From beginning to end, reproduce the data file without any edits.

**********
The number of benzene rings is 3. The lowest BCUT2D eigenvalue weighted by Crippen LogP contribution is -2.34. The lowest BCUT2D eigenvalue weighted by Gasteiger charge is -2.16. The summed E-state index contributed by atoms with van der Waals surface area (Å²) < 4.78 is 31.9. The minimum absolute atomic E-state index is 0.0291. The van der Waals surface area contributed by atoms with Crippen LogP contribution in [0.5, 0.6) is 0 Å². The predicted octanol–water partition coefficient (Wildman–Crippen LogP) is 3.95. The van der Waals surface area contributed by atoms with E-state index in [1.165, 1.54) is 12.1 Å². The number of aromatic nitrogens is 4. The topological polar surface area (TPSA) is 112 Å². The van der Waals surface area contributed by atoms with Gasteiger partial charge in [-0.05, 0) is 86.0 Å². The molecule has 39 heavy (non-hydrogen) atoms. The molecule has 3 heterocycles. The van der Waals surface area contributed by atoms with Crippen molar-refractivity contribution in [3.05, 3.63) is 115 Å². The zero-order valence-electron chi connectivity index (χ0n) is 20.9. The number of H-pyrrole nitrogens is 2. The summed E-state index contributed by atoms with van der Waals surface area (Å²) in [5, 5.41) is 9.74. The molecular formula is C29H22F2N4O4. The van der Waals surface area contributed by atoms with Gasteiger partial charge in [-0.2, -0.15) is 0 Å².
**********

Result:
The number of benzene rings is 3. The lowest BCUT2D eigenvalue weighted by Crippen LogP contribution is -2.34. The lowest BCUT2D eigenvalue weighted by Gasteiger charge is -2.16. The summed E-state index contributed by atoms with van der Waals surface area (Å²) < 4.78 is 31.9. The minimum absolute atomic E-state index is 0.0291. The van der Waals surface area contributed by atoms with Crippen LogP contribution in [0.5, 0.6) is 0 Å². The predicted octanol–water partition coefficient (Wildman–Crippen LogP) is 3.95. The van der Waals surface area contributed by atoms with E-state index in [1.165, 1.54) is 12.1 Å². The number of aromatic nitrogens is 4. The topological polar surface area (TPSA) is 112 Å². The van der Waals surface area contributed by atoms with Gasteiger partial charge in [-0.05, 0) is 86.0 Å². The molecule has 39 heavy (non-hydrogen) atoms. The molecule has 3 heterocycles. The van der Waals surface area contributed by atoms with Crippen molar-refractivity contribution in [3.05, 3.63) is 115 Å². The zero-order valence-electron chi connectivity index (χ0n) is 20.9. The number of H-pyrrole nitrogens is 2. The summed E-state index contributed by atoms with van der Waals surface area (Å²) in [5, 5.41) is 9.74. The molecular formula is C29H22F2N4O4. The van der Waals surface area contributed by atoms with Gasteiger partial charge in [-0.2, -0.15) is 0 Å².